Bid launched to save Borders bus service facing axe threat

Efforts are under way to save a bus service through the Borders feared to be facing the axe.

A 101 Stagecoach bus heading east through West Linton.
A 101 Stagecoach bus heading east through West Linton.

The 101/102 Edinburgh-Dumfries route via West Linton and Carlops looks to be nearing the end of the road after its present contract runs out in August due to Scottish Borders Council withdrawing funding.

The Stagecoach-operated service is currently funded by the South West of Scotland Transport Partnership (SWestrans) and the Strathclyde Partnership for Transport (SPT) as well as the council.

The council picks up £135,280 of the £391,000 annual bill for the service, with SWestrans providing £113,386 and SPT chipping in £142,318.

Borders Buses has expressed an interest in taking over part of the route, from Edinburgh to Biggar.

SWestrans chairman Andrew Wood has written to council chief executive Tracey Logan saying: “My board fully understands that every local authority is facing extremely challenging financial times and that your officers have identified possible alternative provision for the majority of Borders residents on this route.

“However, this loss of funding across the partnership will require a significant reduction in the existing service level with a real risk that this link will be lost completely.

“I would urge you to review the decision to reduce funding.”

The council’s executive member for roads and infrastructure, Selkirkshire councillor Gordon Edgar, has defended the proposed cut in subsidy, saying: “The council is carrying out a subsidised bus services review, which is aiming to make required changes, with budgets tighter than ever, while minimising the impact on bus passengers.

“As part of this review, the council has made partners aware that it intends not to continue with its current contribution to the 101/102 service as of August, which stands at £135,000 per year.

“The council is currently considering its options, one of which is to extend the current 93 service from West Linton to Penicuik and create a connection with the X62 service to and from Edinburgh.

“This would ensure travel opportunities are maintained for communities while providing considerable savings for the council.”

Midlothian South, Tweeddale and Lauderdale MSP Christine Grahame is unconvinced by the alternatives under consideration, however.

She said: “Many constituents have contacted me about the 101/102 as it forms a vital transport link along the A702, serving Dolphinton, West Linton, Carlops, Silverburn and Penicuik in my constituency alone.

“The loss of this service would be completely unacceptable, and I call on the council to ensure that the future of the service is secure before withdrawing any funding.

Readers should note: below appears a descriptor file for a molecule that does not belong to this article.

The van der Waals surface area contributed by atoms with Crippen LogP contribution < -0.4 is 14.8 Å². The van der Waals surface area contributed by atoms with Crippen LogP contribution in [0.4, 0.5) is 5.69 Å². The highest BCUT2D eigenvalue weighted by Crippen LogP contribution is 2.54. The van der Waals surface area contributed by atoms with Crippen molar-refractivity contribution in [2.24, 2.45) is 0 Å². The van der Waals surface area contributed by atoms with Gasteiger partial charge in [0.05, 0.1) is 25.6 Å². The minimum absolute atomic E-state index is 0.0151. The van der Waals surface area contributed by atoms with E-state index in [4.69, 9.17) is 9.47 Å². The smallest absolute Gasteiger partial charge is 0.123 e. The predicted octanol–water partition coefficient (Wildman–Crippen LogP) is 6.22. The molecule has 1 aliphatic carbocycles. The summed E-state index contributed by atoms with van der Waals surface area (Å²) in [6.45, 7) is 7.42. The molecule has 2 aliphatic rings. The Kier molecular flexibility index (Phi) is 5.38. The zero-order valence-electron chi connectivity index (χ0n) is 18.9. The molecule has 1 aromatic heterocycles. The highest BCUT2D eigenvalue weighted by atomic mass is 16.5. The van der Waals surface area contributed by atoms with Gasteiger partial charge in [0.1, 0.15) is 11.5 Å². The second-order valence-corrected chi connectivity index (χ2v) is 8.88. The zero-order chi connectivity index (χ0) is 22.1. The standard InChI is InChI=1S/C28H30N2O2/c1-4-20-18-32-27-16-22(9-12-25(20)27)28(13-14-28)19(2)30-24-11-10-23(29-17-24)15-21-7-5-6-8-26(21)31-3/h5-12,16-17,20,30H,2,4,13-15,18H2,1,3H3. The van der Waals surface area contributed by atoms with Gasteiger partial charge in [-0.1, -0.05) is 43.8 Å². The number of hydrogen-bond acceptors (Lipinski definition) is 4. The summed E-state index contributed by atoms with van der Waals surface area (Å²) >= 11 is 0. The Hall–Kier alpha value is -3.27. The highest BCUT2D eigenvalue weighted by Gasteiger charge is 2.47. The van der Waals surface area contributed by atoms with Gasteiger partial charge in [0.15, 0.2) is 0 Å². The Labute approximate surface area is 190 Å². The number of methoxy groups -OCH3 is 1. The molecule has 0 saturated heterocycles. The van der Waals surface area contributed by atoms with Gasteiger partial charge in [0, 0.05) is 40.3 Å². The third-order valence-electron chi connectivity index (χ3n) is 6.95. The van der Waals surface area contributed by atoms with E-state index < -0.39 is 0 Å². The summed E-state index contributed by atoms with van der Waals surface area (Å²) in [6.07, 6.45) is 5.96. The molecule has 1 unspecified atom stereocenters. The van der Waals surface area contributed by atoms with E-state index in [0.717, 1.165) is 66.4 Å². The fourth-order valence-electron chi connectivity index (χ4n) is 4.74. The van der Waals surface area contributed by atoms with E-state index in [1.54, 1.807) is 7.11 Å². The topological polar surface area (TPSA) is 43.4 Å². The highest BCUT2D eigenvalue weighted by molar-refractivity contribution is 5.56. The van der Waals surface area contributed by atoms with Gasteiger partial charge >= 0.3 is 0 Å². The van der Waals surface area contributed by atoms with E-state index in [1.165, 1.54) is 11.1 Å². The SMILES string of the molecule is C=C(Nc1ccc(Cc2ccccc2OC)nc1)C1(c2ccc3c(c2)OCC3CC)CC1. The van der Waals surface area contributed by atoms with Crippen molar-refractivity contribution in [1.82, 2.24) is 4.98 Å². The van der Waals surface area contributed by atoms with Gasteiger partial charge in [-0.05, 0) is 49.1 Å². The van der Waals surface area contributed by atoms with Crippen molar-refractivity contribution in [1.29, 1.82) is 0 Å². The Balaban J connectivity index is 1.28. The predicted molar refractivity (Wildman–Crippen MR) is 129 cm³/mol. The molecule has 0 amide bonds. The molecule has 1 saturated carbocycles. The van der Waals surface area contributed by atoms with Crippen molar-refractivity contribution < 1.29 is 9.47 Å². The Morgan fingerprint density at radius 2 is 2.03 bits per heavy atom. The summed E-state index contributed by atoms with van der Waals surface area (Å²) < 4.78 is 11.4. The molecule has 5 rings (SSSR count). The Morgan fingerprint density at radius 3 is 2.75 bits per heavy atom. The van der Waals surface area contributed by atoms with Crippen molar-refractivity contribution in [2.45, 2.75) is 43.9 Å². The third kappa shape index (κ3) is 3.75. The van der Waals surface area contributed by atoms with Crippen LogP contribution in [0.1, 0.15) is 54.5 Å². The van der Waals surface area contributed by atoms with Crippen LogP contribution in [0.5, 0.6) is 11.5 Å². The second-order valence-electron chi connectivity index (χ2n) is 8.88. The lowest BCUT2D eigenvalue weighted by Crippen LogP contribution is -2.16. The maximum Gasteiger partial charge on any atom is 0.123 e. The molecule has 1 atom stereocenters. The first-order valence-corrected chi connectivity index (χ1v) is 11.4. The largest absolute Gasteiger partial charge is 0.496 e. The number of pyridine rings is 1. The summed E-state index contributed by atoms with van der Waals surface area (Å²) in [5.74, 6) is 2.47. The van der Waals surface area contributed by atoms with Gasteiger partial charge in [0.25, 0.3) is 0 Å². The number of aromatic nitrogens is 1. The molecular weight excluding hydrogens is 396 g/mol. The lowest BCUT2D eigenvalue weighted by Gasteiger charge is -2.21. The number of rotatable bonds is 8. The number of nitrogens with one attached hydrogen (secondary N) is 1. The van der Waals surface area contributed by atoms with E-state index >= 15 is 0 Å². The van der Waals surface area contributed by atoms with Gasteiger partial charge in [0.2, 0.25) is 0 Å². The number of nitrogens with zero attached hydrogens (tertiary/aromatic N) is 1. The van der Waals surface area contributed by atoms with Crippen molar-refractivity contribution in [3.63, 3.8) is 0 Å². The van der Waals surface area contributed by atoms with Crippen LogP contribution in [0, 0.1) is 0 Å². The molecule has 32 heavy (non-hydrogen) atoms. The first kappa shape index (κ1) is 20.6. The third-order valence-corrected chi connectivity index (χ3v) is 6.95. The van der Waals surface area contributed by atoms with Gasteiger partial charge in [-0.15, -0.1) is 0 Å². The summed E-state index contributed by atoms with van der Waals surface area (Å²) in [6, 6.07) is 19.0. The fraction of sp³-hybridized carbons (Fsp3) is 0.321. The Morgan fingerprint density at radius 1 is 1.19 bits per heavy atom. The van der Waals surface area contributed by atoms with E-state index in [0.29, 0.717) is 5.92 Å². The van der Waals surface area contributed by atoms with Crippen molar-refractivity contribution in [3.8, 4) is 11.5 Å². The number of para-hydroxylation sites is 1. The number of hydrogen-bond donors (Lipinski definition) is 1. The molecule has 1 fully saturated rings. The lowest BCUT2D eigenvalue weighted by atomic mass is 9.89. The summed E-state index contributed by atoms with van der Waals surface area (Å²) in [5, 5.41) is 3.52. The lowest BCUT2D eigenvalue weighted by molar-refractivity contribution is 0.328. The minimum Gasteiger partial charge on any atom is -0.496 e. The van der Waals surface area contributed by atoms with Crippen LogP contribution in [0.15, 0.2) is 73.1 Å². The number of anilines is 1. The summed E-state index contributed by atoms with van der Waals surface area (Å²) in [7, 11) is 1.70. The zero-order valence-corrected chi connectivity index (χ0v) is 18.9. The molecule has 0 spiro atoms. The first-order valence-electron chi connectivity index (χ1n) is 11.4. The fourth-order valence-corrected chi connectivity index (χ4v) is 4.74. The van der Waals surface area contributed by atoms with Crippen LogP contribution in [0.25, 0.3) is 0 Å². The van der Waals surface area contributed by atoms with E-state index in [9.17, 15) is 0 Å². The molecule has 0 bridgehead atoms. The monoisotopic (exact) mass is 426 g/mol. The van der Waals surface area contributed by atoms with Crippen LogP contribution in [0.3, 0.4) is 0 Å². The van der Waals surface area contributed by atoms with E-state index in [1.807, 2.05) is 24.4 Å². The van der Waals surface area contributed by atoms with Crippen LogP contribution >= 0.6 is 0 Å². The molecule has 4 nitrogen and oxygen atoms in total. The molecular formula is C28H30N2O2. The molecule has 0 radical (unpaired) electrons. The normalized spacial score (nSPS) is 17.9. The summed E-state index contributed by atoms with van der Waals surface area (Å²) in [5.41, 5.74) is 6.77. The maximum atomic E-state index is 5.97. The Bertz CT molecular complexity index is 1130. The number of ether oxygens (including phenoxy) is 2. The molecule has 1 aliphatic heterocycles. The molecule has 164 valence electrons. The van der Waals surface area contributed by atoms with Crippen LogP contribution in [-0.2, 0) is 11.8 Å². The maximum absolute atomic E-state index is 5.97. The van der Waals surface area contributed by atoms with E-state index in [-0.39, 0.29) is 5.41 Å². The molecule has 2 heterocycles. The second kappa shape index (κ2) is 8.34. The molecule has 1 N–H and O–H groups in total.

“I understand that the section of the route from Biggar to Edinburgh is viable commercially because of passenger numbers, and that is why Borders Buses is currently looking at the possibility of taking this route over.

“I have written to Borders Buses to say I’d be very supportive of this move and will do all I can to ensure services continue.

“In these days when we are encouraging the use of public transport, when the elderly and some vulnerable adults can travel free on public transport, it’s completely contradictory that the council has taken decisions which potentially disconnect local communities from lifeline services.

“I would hope that in any negotiations regarding funding of the route, these issues will also be given due weight together with the passenger numbers.

“The future of this service must be ensured.”

South Scotland Labour list MSP Colin Smyth agrees, saying: “It’s deeply disappointing that, at a time we need to encourage people to use our buses, Scottish Borders Council is taking decisions that put this lifeline service at risk.

“Everyone knows that councils are having to make cuts due to the austerity being imposed by both the UK and Scottish governments, but sadly Scottish Borders Council is once again choosing to inflict its cuts on vulnerable people.

“It is usually those in the remotest areas, the elderly, those on low incomes and young people who rely on buses and often have no access to a car, so they will feel this cut most.”

Tweeddale West councillor Heather Anderson is also campaigning to save the service and has created an online protest petition already backed by almost 1,700 signatories.

“This is a well-used route which takes people to work, school, and training and offers a lifeline service to people in rural communities who might be at risk of loneliness and isolation,” she said.

Her petition can be found at

The current Monday to Saturday service offers six return journeys from Dumfries to Edinburgh, four via the 101 route through Moffat and two via the 102 route taking in Thornhill, plus a further six returns from Biggar to Edinburgh.

On Sundays, there are two returns from Dumfries to Edinburgh, one via each route, and a further two Biggar-to-Edinburgh returns.

The fate of the service is due to be discussed tomorrow, May 8, by the board of SWestrans at a meeting in Dumfries.